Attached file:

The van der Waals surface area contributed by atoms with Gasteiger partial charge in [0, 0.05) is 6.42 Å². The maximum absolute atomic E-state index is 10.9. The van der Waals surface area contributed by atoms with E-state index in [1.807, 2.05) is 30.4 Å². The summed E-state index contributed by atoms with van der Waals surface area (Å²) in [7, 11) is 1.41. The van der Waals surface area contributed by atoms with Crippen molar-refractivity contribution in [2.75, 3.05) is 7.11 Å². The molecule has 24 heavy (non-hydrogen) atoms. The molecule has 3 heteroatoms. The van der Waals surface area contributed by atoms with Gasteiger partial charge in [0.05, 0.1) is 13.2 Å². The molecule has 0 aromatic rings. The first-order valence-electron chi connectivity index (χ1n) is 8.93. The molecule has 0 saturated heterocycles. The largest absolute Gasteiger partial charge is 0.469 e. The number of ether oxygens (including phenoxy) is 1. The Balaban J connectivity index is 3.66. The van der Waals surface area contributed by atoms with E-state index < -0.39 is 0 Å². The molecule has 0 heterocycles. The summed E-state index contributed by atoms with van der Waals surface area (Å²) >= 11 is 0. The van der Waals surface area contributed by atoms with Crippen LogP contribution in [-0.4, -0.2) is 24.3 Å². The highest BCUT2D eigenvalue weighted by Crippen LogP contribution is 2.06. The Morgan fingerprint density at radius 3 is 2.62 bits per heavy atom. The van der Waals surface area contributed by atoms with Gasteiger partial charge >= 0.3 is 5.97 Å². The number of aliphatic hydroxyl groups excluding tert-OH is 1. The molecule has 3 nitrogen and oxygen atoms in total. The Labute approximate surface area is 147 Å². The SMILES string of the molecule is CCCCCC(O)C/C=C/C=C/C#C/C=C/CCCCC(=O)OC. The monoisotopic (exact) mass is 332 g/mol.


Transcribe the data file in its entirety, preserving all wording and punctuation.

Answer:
The van der Waals surface area contributed by atoms with Gasteiger partial charge in [0, 0.05) is 6.42 Å². The maximum absolute atomic E-state index is 10.9. The van der Waals surface area contributed by atoms with E-state index in [1.807, 2.05) is 30.4 Å². The summed E-state index contributed by atoms with van der Waals surface area (Å²) in [7, 11) is 1.41. The van der Waals surface area contributed by atoms with Crippen molar-refractivity contribution in [2.75, 3.05) is 7.11 Å². The molecule has 24 heavy (non-hydrogen) atoms. The molecule has 3 heteroatoms. The van der Waals surface area contributed by atoms with Gasteiger partial charge in [0.05, 0.1) is 13.2 Å². The molecule has 0 aromatic rings. The first-order valence-electron chi connectivity index (χ1n) is 8.93. The molecule has 0 saturated heterocycles. The largest absolute Gasteiger partial charge is 0.469 e. The number of ether oxygens (including phenoxy) is 1. The Balaban J connectivity index is 3.66. The van der Waals surface area contributed by atoms with E-state index < -0.39 is 0 Å². The molecule has 0 heterocycles. The summed E-state index contributed by atoms with van der Waals surface area (Å²) >= 11 is 0. The van der Waals surface area contributed by atoms with Crippen LogP contribution in [-0.4, -0.2) is 24.3 Å². The highest BCUT2D eigenvalue weighted by Crippen LogP contribution is 2.06. The Morgan fingerprint density at radius 3 is 2.62 bits per heavy atom. The van der Waals surface area contributed by atoms with Gasteiger partial charge >= 0.3 is 5.97 Å². The number of aliphatic hydroxyl groups excluding tert-OH is 1. The molecule has 3 nitrogen and oxygen atoms in total. The Labute approximate surface area is 147 Å². The SMILES string of the molecule is CCCCCC(O)C/C=C/C=C/C#C/C=C/CCCCC(=O)OC. The monoisotopic (exact) mass is 332 g/mol.